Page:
The difficulty in keeping young professionals in the Northern Territory has been identified as one of Katherine’s biggest problems.
Many big professions such as teaching, law and health have enormous problems attracting staff and then keeping them.
Generous salaries and even subsidised accommodation have not solved the problem.
One study has found half of the staff working in a remote NT healthcare clinic leave after four months on the job and two-thirds leave remote work altogether every year.
This week the Katherine Times begins a series of special reports examining our disastrous population churn which has seen Katherine suffering the highest turnover of teachers in the NT.
Many Katherine students complete their school year with multiple class teachers.
Mayor Fay Miller said many young professionals move to Katherine to get a jump start in their careers before moving to the next place.
“It is a serious problem here, even more so than in other parts of Australia,” Mayor Miller said.
“There is a high turnover, especially with government agencies, teachers and health professionals.
“Year on year I can go to a meeting and only recognise half of the staff. We need that continuity.” she said.
Mayor Miller said focus should be placed locking young people down for two years.
NT Police Association president Paul McCue said police posted to Katherine have a minimum tenure of two years.
“I think it is a good amount of time to establish yourself and see if you want to make it your long term home,” Mr McCue said.
“It helps because you want that stability, experience and knowledge.”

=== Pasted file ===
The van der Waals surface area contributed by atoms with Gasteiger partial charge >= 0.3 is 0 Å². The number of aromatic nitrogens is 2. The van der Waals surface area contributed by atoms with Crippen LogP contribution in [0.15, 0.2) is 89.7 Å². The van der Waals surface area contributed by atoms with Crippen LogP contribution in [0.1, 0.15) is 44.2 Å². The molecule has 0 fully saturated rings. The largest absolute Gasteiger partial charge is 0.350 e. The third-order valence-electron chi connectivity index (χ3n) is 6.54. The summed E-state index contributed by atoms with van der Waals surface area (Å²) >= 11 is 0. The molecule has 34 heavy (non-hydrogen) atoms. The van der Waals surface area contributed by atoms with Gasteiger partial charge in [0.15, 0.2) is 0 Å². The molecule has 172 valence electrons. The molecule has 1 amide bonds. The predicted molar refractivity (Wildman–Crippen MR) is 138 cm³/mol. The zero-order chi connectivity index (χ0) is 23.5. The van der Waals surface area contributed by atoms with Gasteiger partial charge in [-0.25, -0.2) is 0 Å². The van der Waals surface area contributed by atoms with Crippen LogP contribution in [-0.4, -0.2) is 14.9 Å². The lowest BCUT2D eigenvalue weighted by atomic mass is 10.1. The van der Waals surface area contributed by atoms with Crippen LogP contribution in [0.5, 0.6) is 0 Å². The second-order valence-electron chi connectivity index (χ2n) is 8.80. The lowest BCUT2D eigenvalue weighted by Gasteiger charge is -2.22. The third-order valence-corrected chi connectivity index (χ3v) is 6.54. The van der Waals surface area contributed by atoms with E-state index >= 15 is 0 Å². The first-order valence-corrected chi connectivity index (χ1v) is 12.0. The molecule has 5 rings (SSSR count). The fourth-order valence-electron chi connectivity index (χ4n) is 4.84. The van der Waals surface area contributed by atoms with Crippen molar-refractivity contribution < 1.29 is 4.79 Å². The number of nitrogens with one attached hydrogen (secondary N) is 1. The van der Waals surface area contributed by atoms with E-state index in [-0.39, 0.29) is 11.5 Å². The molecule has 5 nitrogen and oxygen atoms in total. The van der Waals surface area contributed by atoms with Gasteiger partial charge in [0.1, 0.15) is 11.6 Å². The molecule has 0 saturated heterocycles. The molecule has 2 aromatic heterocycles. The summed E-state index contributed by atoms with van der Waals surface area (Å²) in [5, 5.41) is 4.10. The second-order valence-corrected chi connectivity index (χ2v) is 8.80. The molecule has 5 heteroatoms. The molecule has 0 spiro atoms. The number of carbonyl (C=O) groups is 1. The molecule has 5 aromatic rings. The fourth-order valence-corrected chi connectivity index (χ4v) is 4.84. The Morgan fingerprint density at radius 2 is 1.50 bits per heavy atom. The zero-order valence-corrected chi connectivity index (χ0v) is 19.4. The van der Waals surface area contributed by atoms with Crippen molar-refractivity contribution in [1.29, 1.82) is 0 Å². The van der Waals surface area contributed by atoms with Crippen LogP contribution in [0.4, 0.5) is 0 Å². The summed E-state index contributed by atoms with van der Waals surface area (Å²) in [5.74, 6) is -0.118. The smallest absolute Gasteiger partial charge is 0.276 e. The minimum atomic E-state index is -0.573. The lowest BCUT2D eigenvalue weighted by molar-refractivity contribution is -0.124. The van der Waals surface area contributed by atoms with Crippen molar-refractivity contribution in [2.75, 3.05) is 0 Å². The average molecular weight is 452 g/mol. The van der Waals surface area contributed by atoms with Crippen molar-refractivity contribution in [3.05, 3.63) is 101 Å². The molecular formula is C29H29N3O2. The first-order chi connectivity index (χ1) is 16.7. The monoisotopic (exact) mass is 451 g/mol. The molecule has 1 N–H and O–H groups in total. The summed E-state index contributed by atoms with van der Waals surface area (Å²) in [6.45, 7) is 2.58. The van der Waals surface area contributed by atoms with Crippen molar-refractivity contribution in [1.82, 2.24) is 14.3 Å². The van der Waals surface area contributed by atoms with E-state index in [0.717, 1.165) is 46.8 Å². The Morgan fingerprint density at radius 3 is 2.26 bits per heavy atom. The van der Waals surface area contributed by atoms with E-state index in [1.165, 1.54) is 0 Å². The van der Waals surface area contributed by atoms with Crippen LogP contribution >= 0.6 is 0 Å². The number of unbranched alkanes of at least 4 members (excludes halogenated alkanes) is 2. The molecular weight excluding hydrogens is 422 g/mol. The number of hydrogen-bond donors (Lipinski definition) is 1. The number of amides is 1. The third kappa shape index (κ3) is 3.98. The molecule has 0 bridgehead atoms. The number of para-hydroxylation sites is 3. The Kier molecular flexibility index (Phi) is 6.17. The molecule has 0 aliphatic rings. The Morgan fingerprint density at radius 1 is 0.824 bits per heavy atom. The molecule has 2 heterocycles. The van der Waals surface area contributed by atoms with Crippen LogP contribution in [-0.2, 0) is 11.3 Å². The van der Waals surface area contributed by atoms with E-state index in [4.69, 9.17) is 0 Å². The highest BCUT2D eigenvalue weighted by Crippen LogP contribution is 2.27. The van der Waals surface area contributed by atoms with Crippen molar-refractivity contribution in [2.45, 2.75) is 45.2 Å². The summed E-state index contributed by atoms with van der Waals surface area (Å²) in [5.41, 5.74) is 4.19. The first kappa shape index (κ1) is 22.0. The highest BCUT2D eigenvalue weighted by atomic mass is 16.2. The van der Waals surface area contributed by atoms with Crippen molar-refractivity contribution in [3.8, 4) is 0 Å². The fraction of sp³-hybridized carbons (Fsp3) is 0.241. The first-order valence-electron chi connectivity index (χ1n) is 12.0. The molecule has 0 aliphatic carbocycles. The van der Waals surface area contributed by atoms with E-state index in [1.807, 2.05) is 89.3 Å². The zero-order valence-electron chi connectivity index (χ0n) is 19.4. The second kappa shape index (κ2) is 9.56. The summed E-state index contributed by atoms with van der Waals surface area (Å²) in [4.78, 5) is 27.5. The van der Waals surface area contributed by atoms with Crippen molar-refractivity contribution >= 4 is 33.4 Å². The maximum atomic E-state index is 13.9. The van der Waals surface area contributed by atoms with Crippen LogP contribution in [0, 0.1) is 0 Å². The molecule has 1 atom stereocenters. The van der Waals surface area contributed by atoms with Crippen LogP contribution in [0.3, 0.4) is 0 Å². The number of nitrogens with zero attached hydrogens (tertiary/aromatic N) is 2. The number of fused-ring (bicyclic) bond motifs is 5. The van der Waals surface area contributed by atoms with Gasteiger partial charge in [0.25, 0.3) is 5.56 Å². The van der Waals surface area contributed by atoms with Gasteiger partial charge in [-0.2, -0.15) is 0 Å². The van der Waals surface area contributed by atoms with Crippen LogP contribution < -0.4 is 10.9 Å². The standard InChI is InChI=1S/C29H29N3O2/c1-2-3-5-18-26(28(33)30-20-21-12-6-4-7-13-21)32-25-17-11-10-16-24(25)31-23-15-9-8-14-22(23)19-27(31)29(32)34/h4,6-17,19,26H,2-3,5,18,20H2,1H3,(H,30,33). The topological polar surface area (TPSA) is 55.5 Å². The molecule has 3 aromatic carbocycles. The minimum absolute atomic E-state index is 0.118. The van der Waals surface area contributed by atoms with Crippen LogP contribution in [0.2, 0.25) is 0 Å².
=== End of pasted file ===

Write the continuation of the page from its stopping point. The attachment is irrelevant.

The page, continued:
“A lot of police go to Katherine when they are quite young. Some of them do see it as a stepping stone to larger areas of the NT or towards remote policing.
“Katherine has its fair share of supporters. I think it is one of those towns where you love it or you don’t.”
Katherine MLA Sandra Nelson agreed that two year contracts are key to retaining professionals.
“Continuity and consistency always has an impact on the quality of services you are providing,” Ms Nelson said.
“If you put someone on a six month contract, you are going to see that turnover of staff. Instead of six month contracts there should be a minimum of two years.
Ms Nelson said it is hard for Katherine to compete with the opportunities afforded in metropolitan Australia.
“I think it is a problem in regional towns around Australia, not just Katherine specific,” Ms Nelson said.
“It is difficult to recruit people to regional and remote areas. High salaries and good holiday entitlements can only go so far.”
Tomorrow’s first instalment – teachers are impossible to keep.